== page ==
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Inglourious Basterds

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Inglourious Basterds

Eli Roth and Brad Pitt in Inglourious Basterds

(The Weinstein Company)
Quentin Tarantino goes to war and comes back with Nazi scalps and a few indelible images. The gleeful misspellings of the title set the tone for a movie that's as audacious and contradictory as anything the former video store wunderkind has done. Already, there are cries of Holocaust denial, with Jonathan Rosenbaum comparing QT to Sarah Palin. Inglourious Basterds may indeed be morally troublesome, but unlike, say, Death Proof, it's also fiendishly entertaining.
Set "once upon a time in Nazi-occupied France," Inglorious Basterds concerns the exploits of a squad of Nazi-hunting soldiers led by Lt. Aldo Raine (Brad Pitt), a Tennessee-bred warrior who aims to instill fear in the way of an "Apache resistance." Thus the scalps. For their latest high stakes mission, the Basterds, among them Hugo Stiglitz (Til Schweiger), British film critic (Michael Fassbender), and a German actress/double agent (Diane Kruger), attempt to blow up a Paris movie theater during a premiere with Nazi Germany's high command in attendance. The theater's owner (Mélanie Laurent) has her own designs, hoping to exact revenge for the death of her family at the hands of SS man Hans Landa (Christoph Waltz). War-hero-turned-movie-star Fredrick Zoller (Daniel Brühl) pursues her in the projection booth even while Joseph Goebbels (Sylvester Groth) and Adolf Hitler (Martin Wuttke) admire him onscreen.

Tarantino wouldn't be Tarantino if these events didn't unfold in elaborate set pieces that go on and on before exploding into vicious bursts of exquisitely-edited violence. Extended scenes in farm houses, cafes, and beer cellars luxuriate in peculiar detail, finely choreographed camera movements, and QT's patented hard-boiled dialogue. It's all very elegant, and if you thought that, over the course of his last few movies, Tarantino's trademark monologues had become a bit of a tiresome shtick, you'll be glad to hear that they're more purposeful, tense, and entertaining in Basterds. (Cannes-winner Christoph Waltz especially is terrific.)

Mélanie Laurent in Inglourious Basterds

(The Weinstein Company)
It all culminates in an inferno that pays twisted homage to the power of the cinema while simultaneously offering gruesome fictional retribution for the horrors of the Third Reich. The movie-theater-turned-death-chamber is set ablaze, and Jewish soldier Donny Donowitz (Eli Roth) fires his machine gun into the helpless Nazi crowds while an immortal apparition of light and shadow hovers in the smoke above them.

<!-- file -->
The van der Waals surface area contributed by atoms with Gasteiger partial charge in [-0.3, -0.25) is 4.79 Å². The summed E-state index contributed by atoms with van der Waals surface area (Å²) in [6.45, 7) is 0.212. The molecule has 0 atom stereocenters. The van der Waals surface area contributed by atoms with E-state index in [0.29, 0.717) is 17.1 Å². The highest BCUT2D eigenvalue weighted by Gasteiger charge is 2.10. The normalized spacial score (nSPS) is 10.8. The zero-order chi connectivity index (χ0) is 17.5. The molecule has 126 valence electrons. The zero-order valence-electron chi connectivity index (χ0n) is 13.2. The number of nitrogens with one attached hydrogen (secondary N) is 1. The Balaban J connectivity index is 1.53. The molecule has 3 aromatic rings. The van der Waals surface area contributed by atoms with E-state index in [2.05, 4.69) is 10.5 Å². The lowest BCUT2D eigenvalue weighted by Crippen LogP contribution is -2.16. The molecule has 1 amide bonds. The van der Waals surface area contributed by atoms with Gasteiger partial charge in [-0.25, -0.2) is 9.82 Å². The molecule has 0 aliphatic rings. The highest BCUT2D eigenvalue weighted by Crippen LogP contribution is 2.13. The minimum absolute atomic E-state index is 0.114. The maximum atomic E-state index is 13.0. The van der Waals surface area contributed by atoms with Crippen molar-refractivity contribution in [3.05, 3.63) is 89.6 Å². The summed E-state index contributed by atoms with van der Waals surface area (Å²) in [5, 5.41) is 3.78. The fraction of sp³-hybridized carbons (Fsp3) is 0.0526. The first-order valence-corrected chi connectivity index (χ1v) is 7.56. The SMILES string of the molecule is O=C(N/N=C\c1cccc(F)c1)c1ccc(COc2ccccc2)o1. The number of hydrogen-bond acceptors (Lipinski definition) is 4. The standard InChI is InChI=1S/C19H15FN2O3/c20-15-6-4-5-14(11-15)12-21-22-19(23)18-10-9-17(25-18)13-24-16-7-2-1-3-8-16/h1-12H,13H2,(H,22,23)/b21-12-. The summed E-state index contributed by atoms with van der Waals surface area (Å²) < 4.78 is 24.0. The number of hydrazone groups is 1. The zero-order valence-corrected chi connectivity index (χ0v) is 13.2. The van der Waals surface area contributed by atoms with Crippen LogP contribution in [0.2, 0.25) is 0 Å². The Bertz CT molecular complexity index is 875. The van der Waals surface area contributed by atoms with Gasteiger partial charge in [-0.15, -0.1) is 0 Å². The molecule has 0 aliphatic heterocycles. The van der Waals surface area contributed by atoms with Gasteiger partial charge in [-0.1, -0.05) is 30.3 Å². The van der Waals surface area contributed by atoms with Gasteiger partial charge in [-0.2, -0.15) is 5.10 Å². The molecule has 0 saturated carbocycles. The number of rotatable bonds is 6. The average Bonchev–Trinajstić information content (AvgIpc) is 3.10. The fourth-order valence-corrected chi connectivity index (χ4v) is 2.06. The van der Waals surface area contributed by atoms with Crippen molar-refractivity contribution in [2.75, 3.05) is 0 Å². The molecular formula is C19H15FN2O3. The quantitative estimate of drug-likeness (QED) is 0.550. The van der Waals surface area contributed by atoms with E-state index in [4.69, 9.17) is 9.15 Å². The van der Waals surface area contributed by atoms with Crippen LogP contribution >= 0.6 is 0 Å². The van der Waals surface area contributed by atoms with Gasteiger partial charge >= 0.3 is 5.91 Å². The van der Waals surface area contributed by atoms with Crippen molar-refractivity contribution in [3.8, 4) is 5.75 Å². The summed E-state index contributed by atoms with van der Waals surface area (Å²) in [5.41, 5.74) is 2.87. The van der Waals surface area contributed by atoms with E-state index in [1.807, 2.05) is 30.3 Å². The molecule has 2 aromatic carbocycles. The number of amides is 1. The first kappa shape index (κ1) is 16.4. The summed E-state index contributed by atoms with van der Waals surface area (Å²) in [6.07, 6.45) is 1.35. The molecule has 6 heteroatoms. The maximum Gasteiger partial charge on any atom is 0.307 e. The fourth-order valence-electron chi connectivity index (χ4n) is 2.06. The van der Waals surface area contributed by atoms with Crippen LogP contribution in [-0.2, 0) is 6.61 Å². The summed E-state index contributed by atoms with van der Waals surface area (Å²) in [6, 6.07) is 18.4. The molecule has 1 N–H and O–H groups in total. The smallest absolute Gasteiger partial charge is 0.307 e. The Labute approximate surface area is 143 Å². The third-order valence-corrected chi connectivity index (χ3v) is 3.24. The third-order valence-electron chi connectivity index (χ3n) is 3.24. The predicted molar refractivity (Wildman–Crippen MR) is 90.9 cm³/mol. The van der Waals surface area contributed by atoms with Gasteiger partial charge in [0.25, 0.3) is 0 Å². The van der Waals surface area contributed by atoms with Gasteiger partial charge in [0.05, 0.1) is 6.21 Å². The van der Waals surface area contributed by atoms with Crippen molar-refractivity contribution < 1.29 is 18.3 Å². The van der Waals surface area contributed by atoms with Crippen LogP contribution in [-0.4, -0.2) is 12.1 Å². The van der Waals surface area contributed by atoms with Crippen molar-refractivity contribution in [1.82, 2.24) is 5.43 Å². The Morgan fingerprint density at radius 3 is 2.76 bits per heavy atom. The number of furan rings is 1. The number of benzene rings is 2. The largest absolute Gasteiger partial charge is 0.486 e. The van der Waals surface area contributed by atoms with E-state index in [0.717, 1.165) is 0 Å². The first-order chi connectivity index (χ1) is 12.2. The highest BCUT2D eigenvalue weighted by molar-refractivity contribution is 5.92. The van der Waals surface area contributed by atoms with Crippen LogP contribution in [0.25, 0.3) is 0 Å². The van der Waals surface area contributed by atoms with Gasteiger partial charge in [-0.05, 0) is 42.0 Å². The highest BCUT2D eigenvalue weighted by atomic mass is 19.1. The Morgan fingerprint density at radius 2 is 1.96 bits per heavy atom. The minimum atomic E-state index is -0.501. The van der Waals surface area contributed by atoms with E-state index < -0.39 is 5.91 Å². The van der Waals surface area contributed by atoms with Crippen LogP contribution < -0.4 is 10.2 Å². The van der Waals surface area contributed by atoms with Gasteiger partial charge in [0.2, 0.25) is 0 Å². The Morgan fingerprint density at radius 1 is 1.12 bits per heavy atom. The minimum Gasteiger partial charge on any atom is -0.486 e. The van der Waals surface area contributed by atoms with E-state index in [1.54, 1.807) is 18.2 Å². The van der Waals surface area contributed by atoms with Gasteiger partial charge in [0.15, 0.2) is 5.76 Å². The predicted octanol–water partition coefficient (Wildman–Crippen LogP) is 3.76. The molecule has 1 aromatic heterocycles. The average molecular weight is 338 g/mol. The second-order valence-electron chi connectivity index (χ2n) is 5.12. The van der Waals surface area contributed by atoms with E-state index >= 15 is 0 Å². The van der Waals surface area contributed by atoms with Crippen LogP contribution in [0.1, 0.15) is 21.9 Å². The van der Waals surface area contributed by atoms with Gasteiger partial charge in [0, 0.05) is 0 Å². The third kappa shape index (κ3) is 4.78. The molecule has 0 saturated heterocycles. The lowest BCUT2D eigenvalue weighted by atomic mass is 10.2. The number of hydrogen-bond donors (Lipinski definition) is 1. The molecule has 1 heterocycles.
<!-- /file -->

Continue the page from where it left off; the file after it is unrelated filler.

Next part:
Basterds is, no doubt, potent image-making by an almost frightfully gifted filmmaker. Tarantino spins the classic World War II flick, complete with cigar-chompin', grenade-tossing heroes, into a feverish inversion of history. Is it Holocaust denial? Of course not -- it's postmodern play, and it can mean just about anything you want it to. Is it fun? Mostly. What bothers me about Tarantino in general and Basterds in particular is the sameness of the dramatic situations: turn on any of his films, skip to any scene, and chances are, you'll see someone berating someone else. In the quintessential Tarantino scene, one badass character tells off another, less badass character, with style and admirable eloquence, until there is violence or the balance of power shifts. According to QT's movies, people only briefly, from time to time, stop establishing dominance through language in order to kill each other.

For a war movie, this bleak, almost barbaric, perspective makes perfect sense: SS officers question dairy farmers, superiors pull rank on subordinates, and to test her loyalty, Brad Pitt sinks his finger into a bullet hole in Diane Kruger's leg. The cruelty of this vision is borne out by history. In such a world, the only possible dramatic arc is revenge. For all its cinematic pleasures, curious characters, and cultural cross-referencing, Basterds leads nowhere more edifying than payback. I left the theater dazzled but wishing that Tarantino had found a way to satisfy more than our desire to see Nazis branded with Bowie knives and Hitler's face torn apart by machine gun fire.

Inglourious Basterds (2009)

Starring: Brad Pitt, Eli Roth,Michael Fassbender, Diane Kruger, Melanie Laurent
Director: Quntin Tarantino
Running Time: 2 hrs. 32 min.
Release Date: August 21st, 2009 (wide)
MPAA Rating: R for strong graphic violence, language and brief sexuality.
Distributors: The Weinstein Company
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